THE AISLE SEAT - by Mike McGranaghan

"BARBERSHOP 2: BACK IN BUSINESS"

About two years ago, I flipped for a little movie called Barbershop. So did a lot of other people, as it went on to become a real sleeper hit. Of course, there’s now a sequel called Barbershop 2: Back in Business. I had mixed feelings about the fact that a sequel was even made. On one hand, I concluded my review of the original by saying: “When the theater lights came up, I only knew that I wanted to go back to the shop tomorrow.” A sequel would certainly allow this idea to take life, in a way. On the other hand, I know that trying to capture lightning in a bottle twice is awfully hard. The first Barbershop seemed to come out of nowhere, and it was like a breath of fresh air. Could the sequel do the same, given that it arrived with expectations?

I thought the easiest way to look at this movie was to excerpt quotes from my review of the original, then tell you how the sequel shapes up in comparison.

  • ”This is a movie that celebrates the things that make America great. It endorses the entrepreneurial system. It glorifies the family-owned business - the neighborhood shop - that is increasingly being swallowed by corporate expansion.” Still true. In Barbershop 2, a group of land developers wants to buy up everything on the block where Calvin (Ice Cube) runs his shop so they can put up sleek new corporate-owned businesses. They’re offering a lot of money to get the owners of the various shops to sell. Strike one arrives when a giant conglomerate hair salon known as Nappy Cuts opens right across the street from Calvin’s shop, threatening to put it out of business. The movie plants us squarely on Calvin’s side, showing how small-business owners, who were traditionally the lifeblood of city neighborhoods, are being crowded out in favor of standardized, generic franchises. That idea is important to convey, and the sequel nicely handles Calvin’s uncertainty about whether to go for the big score or stand up for what’s right and risk going under financially.

  • ”The plot in Barbershop is, in some ways, secondary to the setting. What makes this movie tick is the colorful interaction of the characters in that shop.” In the case of the sequel, that’s not quite true. Although the movie’s heart is certainly in the right place, it gets bogged down by its own plot. Too much time is spent outside the barbershop, which is a crucial mistake. The joy of the original came in listening to the people (workers and customers alike) talk, debate, feud, and whatever else. There’s precious little of that in Barbershop 2. Instead, we get a lot of stuff with the crooked Alderman who basically tries to bribe Calvin, and the nasty developer who tries to threaten him. Those moments would be okay in small doses, but they take up most of the story.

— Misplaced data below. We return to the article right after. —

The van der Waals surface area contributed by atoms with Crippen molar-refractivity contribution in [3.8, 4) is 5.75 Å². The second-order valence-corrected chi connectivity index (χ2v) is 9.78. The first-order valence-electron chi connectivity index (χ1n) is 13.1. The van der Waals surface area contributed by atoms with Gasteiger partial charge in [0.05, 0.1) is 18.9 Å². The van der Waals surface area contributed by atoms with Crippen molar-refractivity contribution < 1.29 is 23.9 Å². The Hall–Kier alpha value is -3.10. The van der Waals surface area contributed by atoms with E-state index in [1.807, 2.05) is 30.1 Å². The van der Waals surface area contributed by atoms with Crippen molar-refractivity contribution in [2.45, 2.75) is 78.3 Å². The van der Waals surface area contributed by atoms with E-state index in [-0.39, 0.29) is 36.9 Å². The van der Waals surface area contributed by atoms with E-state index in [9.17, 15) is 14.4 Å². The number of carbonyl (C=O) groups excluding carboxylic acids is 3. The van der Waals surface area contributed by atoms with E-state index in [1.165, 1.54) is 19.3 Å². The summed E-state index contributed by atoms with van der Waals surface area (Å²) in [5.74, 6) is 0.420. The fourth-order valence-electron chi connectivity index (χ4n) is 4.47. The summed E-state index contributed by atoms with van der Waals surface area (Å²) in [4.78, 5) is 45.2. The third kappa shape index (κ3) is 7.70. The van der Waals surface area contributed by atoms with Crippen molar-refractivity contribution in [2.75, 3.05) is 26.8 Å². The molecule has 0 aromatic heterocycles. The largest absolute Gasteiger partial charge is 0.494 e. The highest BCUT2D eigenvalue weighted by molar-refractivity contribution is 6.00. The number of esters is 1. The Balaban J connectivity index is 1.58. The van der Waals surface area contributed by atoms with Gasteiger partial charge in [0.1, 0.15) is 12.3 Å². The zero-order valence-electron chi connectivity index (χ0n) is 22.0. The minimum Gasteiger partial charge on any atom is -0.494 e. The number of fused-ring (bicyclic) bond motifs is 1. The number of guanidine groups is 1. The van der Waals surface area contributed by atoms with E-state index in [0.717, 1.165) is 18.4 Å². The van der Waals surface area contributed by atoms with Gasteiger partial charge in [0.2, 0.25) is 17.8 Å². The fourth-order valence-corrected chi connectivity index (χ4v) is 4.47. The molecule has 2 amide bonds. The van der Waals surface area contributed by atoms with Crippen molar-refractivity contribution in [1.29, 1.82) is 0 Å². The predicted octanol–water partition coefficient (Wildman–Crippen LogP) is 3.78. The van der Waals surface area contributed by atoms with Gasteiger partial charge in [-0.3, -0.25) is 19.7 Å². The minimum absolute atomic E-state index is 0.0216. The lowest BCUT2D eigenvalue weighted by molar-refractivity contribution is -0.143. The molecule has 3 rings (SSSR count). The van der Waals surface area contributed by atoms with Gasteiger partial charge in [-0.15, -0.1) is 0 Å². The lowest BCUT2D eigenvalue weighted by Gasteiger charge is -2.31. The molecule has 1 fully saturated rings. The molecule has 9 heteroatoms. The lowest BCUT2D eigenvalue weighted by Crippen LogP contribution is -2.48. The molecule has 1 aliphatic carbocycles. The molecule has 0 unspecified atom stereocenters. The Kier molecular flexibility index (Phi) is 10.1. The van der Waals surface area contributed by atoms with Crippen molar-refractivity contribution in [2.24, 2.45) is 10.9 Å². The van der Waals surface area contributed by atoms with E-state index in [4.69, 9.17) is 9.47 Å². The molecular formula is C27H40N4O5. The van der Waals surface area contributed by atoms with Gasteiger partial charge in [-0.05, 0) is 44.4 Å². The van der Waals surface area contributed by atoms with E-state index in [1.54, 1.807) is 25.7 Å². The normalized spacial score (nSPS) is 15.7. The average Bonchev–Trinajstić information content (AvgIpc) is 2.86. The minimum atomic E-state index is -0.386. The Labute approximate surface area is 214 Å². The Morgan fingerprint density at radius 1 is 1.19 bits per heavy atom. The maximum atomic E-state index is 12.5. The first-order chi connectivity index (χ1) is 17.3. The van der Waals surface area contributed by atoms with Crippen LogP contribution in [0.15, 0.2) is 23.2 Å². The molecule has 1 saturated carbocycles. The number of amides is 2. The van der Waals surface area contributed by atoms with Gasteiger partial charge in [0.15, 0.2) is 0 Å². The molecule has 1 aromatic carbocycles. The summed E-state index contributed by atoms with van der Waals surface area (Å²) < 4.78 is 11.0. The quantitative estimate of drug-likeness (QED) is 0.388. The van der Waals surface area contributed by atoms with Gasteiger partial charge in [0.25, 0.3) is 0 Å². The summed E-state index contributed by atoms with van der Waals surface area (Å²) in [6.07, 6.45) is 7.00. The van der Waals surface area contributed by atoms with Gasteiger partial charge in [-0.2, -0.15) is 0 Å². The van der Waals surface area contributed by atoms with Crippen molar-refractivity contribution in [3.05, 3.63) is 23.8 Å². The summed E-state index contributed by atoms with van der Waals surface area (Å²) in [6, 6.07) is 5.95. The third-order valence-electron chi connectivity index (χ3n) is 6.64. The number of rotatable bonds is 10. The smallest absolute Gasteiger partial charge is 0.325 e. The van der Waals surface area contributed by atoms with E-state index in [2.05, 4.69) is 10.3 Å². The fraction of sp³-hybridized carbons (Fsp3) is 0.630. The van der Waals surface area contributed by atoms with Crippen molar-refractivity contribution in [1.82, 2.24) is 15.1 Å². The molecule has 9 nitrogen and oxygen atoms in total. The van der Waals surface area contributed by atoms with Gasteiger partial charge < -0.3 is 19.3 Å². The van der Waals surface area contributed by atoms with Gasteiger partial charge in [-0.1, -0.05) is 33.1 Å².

• “The film's ability to capture lively discussions and personal interactions makes it special.” Because the sequel is so plot-heavy, the majority of the supporting characters get little screen time and even less to do. The original created such memorable characters: the white guy (Troy Garity) who was steeped in black style and culture; the educated guy (Sean Patrick Thomas) who thought he was destined to do “bigger and better” things; the young woman (Eve) whose sassy exterior hid an inner pain, and the African poet (Leonard Earl Howze) who had a crush on her. These characters are all back for the sequel, but they don’t get the kind of interaction that made the original spring to life. Even Eddie (Cedric the Entertainer), who was such a presence in the first film, is not as effective this time around, despite being made a more major character. There are several flashbacks showing him as a young man. Most of them don’t have much relevance to anything else, and therefore don’t work. Eddie was initially a bit of a provocateur, spouting his half-baked theories about Rosa Parks and OJ Simpson. Despite taking some jabs at the Beltway Sniper and R. Kelly, he comes across as blander this time. Again, allowing the character additional time to just be himself would have been an improvement. The best part of the original was the feeling that we were simply hanging around in that barbershop soaking up the personalities of the people there; the filmmakers have taken too much of that element out for the sequel.

    Barbershop 2: Back in Business is not a bad sequel; it is an adequate but disappointing sequel. Because of my love of the original film, I have a soft spot for it in my heart. Perhaps that’s the problem. I wanted more of what I loved, not less. There are some laughs in the movie, some nice moments between the characters, and some occasional glimmers of the old magic. However, there are not enough of them.

    Queen Latifah makes a “special appearance” in the film, playing the woman who runs the beauty shop adjacent to Calvin’s barbershop (he rents space to her). There are a couple hilariously funny scenes showing Latifah, her coworkers, and her customers gossiping and having frank discussions about which white man they would sleep with if forced to. These few scenes reminded me of what I liked best about Barbershop and what’s regrettably missing from Barbershop 2. Later this year, we’re going to get a spin-off movie called Beauty Shop which will pick up in Latifah’s place. I’m thinking that might really be the true heir to the Barbershop magic.

    ( 1/2 out of four)


    Barbershop 2: Back in Business is rated PG-13 for language, sexual material and brief drug references. The running time is 1 hour and 51 minutes.

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